Previously, Twarog told the court the failure to test Newton was equivalent to the state losing potentially exculpatory evidence. As a consequence, the charges against Prue of driving under the influence with a fatality resulting and driving under the influence with a serious bodily injury resulting should be dropped and Prue should be charged only with driving under the influence, Twarog argued.
Trooper Farmer was the first witness to take the stand. Farmer said she was dispatched to Northwestern Medical Center (NMC) the night of the accident in response to a request from the Franklin County Sheriff’s Office (FCSO).
Upon arriving at NMC, she spoke with sheriff’s deputy Corey Griswold and was told that marijuana had been found at the scene and there were questions about whether the driver, Newton, was impaired.
Farmer said she spoke with Newton and her impression was that he was not impaired. His ability to speak and understand what was said to him was normal. His eyes were watery and bloodshot, said Farmer. Because the windshield had been shattered during the crash, dust from the glass had likely gotten into his eyes, she explained.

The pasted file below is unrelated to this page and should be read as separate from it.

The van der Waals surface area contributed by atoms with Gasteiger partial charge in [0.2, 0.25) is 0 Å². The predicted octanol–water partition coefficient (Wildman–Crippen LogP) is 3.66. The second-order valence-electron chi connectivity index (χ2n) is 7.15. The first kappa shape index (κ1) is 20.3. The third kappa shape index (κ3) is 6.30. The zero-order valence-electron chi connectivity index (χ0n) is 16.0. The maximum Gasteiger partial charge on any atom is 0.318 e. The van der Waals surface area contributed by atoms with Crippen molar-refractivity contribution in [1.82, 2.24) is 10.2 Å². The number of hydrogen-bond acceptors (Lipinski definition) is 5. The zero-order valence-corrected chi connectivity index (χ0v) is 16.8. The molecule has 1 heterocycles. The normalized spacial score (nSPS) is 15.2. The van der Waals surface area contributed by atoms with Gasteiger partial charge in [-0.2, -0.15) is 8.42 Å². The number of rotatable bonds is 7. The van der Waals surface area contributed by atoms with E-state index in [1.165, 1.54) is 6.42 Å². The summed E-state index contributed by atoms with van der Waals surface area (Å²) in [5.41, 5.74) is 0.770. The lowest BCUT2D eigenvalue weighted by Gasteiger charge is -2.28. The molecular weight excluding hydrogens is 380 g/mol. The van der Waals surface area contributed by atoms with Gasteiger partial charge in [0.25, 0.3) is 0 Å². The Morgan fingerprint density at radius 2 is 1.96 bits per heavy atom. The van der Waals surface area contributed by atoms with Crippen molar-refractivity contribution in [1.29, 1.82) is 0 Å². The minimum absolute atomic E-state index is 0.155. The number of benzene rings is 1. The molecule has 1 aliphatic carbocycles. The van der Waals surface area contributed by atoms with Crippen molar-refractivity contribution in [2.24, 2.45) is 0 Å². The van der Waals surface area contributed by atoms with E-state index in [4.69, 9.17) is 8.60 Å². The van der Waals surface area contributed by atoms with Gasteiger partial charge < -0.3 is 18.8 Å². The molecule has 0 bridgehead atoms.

“He was very clear. He responded right away… At the time, I believed he was not under the influence,” Farmer testified.
She then spoke with Griswold again and decided to continue with a full drug recognition evaluation (DRE) “because of the seriousness of the crash,” Farmer said.
Typically, she would have an in-depth conversation with the officer who requested the DRE to get his or her observations of the operator, Farmer said, but that was not possible in this case. Griswold had not interacted with Newton at the scene.
Farmer described in depth the tests involved in the DRE, including taking a pulse and blood pressure, questions asked, examination of eyes for dilation or inability to track, tremors, ability to multi-task, and tests of balance.